Alternatively, and I know this is a bit disloyal to Copenhagen but you could cross over the Öresund bridge to Skåne in South Sweden (less than 45 minutes away) and you’ll be in foodie heaven. You can either head to Malmö or out to the countryside if you have a car for some superb places to eat. You’ll find lots of organic farm shops that specialise in locally grown produce. For fika you should make your way to Olof Viktors because it’s super pretty inside and out.

Olof Viktors in South Sweden

I stayed over at a Clarion hotel and ate at its restaurant, Table & Kitchen, whose menu has been created by famed chef Marcus Samuelsson. I chose a veggie plate of bhajis with vine tomatoes, lightly floured and fried broccoli, humous and bulgur wheat salad!

Food in Scandinavia - dinner at Table & Kitchen restaurant

Oh geez, now look where I am? I wish I’d never written this blog about Copenhagen, I’m filled with wanderlust, hungry and pining for Nordic flavours!

Must. Go. Seek. Food.

But before I go, which do you think is the best city in Scandinavia?

A travel & culture blog specialising in Scandinavia and the Arctic, peppered with the rest of the world in between.

'Which Is the Best City in Scandinavia?' have 12 comments

  1. November 23, 2016 @ 8:49 am Matt

    Copenhagen is great, but I love Stockholm more. I think it’s the combo of Gamla Stan, Skansen/Djurgarden and, of course, the archipelago.

    Such a beautiful city. And much friendlier than its traditional reputation would have you believe.

    If we could afford it, my wife and I would move there tomorrow. As it is, we’re planning to move to either Sweden or Denmark next year!


    • November 25, 2016 @ 9:33 am Shing Yoong

      Hi Matt, I love Stockholm too, for all the reasons you mentioned and more (how awesome is the underground?!). But I think Copenhagen has a really cool energy and each neighbourhood is really different!

      Exciting news about your move, which areas are you looking at in either Sweden or Denmark?


      • November 25, 2016 @ 1:13 pm Matt

        We’re drawing up a shortlist this month. Malmo, Lund, Roskilde and Arhus are currently on the list. A friend who lives in Bastad recommends it (though I’m sure it’s expensive!).

        We’ll probably also look at areas just outside Stockholm and Copenhagen too.


  2. November 23, 2016 @ 9:08 am Megan

    Well, obviously I am biased beyond belief here 😛 But, had I never lived in Oslo, I actually think CPH would be my choice, too!


    • November 25, 2016 @ 9:43 am Shing Yoong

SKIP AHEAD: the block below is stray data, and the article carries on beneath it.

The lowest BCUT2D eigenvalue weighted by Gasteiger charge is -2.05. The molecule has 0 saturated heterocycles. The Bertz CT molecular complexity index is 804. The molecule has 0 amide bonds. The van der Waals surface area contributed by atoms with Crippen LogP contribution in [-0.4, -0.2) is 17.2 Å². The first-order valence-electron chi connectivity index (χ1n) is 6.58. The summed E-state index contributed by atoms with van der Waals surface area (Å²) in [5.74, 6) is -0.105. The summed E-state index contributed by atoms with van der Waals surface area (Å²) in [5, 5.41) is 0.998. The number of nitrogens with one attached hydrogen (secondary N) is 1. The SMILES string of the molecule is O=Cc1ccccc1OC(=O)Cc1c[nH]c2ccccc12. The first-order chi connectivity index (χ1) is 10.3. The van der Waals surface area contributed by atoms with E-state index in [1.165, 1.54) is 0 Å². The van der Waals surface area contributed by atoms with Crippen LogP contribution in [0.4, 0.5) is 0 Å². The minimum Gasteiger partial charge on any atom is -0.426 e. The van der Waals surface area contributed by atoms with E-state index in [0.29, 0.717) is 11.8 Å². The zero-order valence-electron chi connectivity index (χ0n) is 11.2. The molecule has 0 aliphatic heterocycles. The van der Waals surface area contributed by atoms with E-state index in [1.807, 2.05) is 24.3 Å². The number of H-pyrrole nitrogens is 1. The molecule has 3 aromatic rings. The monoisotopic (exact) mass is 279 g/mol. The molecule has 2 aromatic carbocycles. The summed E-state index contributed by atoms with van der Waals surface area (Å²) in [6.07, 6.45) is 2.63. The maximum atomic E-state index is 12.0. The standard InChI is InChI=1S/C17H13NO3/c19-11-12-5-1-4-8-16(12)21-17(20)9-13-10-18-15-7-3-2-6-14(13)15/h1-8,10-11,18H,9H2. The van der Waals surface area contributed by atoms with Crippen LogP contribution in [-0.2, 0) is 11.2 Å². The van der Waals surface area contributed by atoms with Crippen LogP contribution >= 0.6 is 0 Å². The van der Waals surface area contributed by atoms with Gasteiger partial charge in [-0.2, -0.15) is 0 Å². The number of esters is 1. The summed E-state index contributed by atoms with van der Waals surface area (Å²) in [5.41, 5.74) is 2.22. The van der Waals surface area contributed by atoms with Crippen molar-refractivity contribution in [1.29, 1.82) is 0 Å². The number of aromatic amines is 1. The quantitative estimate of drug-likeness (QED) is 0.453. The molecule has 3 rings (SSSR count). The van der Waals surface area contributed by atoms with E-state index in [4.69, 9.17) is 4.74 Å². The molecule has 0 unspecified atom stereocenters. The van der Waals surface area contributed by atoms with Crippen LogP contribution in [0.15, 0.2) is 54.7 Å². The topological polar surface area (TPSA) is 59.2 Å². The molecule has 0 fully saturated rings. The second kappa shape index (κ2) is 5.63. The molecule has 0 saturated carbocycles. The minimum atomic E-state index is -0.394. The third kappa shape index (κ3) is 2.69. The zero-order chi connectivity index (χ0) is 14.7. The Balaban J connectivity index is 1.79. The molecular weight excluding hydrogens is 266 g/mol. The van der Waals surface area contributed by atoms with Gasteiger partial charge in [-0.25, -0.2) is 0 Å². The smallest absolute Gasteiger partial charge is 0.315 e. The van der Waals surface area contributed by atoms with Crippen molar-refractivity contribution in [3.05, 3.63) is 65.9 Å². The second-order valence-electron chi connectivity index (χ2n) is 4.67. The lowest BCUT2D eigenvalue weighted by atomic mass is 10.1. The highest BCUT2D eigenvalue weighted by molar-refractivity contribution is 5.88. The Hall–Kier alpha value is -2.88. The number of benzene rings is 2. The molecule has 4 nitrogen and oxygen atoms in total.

Haha you’re allowed to be biased Megan 😛 But glad to hear Copenhagen would probably be your choice otherwise!


  3. November 25, 2016 @ 3:42 pm David Yoong

    I have only been to Copenhagen so I cannot comment.But i think Copenhagen will top the list.


  4. November 26, 2016 @ 7:39 am Nigel Hywel-Jones

    I have been to Copenhagen three times and to Oslo once. When I first went to Copenhagen I ‘complained’ to my Danish student about how expensive beer was compared to Thailand where I live. Morten reminded me that the next time we would meet would be in Oslo in August (2002). He told me that Danes go over the border to Germany for cheap beer and Norwegians go over the border to Denmark for their cheap beer. He was not wrong. Oslo is hugely expensive. I have been to Japan several times. When I was in Norway my Japanese colleagues told me this was the first country they had visited that was more expensive than Japan.


  5. November 29, 2016 @ 2:20 pm Victoria @The British Berliner

    ‘Love this post Shing!

    I’ve been to Denmark loads of times, and recently went again in the summer.You’re spot on! They don’t call it the happiest place for nothing. It’s lovely and it’s sunny in the summer! I’ve been to Helsinki too, but I was only there for a few days. ‘Really nice city!

    I suppose, when I’ve been to the others, I’ll be able to compare properly. Until then. Right on I say!


  6. June 18, 2017 @ 10:34 am Mikael

    I think Gothenburg is one of the best Scandinavian cities. The amazing sea food, the diverse architecture, the relaxed vibe and the absolutly stunning islands out in the archipeligo. But then I’m not really being objective as I live in the city myself. But not from here, so that’s something I guess!


  7. October 9, 2017 @ 1:58 pm Jonas

    Hi Shing

    Great to read a little about the capital of my home country. I have two comments, the food market is called torvehallerne (with an r), not tovehallerne. A torv is a square, whereas Tove is a girl’s name.

    Further, Smörgåsbord is Swedish, the Danish equivalent is Smørrebrød.


    • October 10, 2017 @ 9:02 am Shing Yoong

      Hi Jonas, thank you for your message. I have made the corrections now – always good to get assistance from a local! 😉


  8. November 13, 2017 @ 9:26 am Jonas

    What a great article, we host international students at our home, they mention a lot of the same things as you, but by favorite city is Roskilde the combo of a smaller town and the rich is amazing. Roskile is 30 min outside Copenhagen. My secund city is Helsinki, there is just something about the vibe of that city.